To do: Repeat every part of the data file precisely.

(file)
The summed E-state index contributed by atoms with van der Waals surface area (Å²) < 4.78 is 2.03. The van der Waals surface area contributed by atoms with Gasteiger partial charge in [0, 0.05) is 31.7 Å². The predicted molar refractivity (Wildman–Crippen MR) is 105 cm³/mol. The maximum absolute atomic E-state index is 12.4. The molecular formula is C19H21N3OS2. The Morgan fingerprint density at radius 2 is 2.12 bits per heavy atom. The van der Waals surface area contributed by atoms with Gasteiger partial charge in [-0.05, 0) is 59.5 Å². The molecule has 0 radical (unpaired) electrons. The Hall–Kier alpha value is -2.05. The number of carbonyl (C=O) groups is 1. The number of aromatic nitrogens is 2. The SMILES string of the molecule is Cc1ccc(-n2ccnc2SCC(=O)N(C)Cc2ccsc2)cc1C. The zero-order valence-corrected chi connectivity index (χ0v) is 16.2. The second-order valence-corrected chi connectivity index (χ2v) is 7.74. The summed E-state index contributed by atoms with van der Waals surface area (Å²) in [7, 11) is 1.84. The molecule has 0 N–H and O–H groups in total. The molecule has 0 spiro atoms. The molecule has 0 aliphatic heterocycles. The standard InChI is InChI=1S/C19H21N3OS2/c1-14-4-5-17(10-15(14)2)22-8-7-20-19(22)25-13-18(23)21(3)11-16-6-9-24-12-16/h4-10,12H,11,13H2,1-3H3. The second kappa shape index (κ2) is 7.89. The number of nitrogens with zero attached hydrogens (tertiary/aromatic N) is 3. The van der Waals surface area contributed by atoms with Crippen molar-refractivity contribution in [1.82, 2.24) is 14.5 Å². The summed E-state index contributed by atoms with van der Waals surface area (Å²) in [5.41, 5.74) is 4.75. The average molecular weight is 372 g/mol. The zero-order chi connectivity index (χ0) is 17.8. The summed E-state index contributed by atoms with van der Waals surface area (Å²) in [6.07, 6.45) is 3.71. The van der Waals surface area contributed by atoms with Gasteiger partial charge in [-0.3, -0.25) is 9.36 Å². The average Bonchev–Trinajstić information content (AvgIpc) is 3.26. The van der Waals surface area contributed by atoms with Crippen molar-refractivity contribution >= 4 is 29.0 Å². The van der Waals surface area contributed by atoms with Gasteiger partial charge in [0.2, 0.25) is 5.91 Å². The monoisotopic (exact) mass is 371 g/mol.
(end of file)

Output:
The summed E-state index contributed by atoms with van der Waals surface area (Å²) < 4.78 is 2.03. The van der Waals surface area contributed by atoms with Gasteiger partial charge in [0, 0.05) is 31.7 Å². The predicted molar refractivity (Wildman–Crippen MR) is 105 cm³/mol. The maximum absolute atomic E-state index is 12.4. The molecular formula is C19H21N3OS2. The Morgan fingerprint density at radius 2 is 2.12 bits per heavy atom. The van der Waals surface area contributed by atoms with Gasteiger partial charge in [-0.05, 0) is 59.5 Å². The molecule has 0 radical (unpaired) electrons. The Hall–Kier alpha value is -2.05. The number of carbonyl (C=O) groups is 1. The number of aromatic nitrogens is 2. The SMILES string of the molecule is Cc1ccc(-n2ccnc2SCC(=O)N(C)Cc2ccsc2)cc1C. The zero-order valence-corrected chi connectivity index (χ0v) is 16.2. The second-order valence-corrected chi connectivity index (χ2v) is 7.74. The summed E-state index contributed by atoms with van der Waals surface area (Å²) in [7, 11) is 1.84. The molecule has 0 N–H and O–H groups in total. The molecule has 0 spiro atoms. The molecule has 0 aliphatic heterocycles. The standard InChI is InChI=1S/C19H21N3OS2/c1-14-4-5-17(10-15(14)2)22-8-7-20-19(22)25-13-18(23)21(3)11-16-6-9-24-12-16/h4-10,12H,11,13H2,1-3H3. The second kappa shape index (κ2) is 7.89. The number of nitrogens with zero attached hydrogens (tertiary/aromatic N) is 3. The van der Waals surface area contributed by atoms with Crippen molar-refractivity contribution in [1.82, 2.24) is 14.5 Å². The summed E-state index contributed by atoms with van der Waals surface area (Å²) in [5.41, 5.74) is 4.75. The average molecular weight is 372 g/mol. The zero-order chi connectivity index (χ0) is 17.8. The summed E-state index contributed by atoms with van der Waals surface area (Å²) in [6.07, 6.45) is 3.71. The van der Waals surface area contributed by atoms with Gasteiger partial charge in [-0.3, -0.25) is 9.36 Å². The average Bonchev–Trinajstić information content (AvgIpc) is 3.26. The van der Waals surface area contributed by atoms with Crippen molar-refractivity contribution >= 4 is 29.0 Å². The van der Waals surface area contributed by atoms with Gasteiger partial charge in [0.2, 0.25) is 5.91 Å². The monoisotopic (exact) mass is 371 g/mol.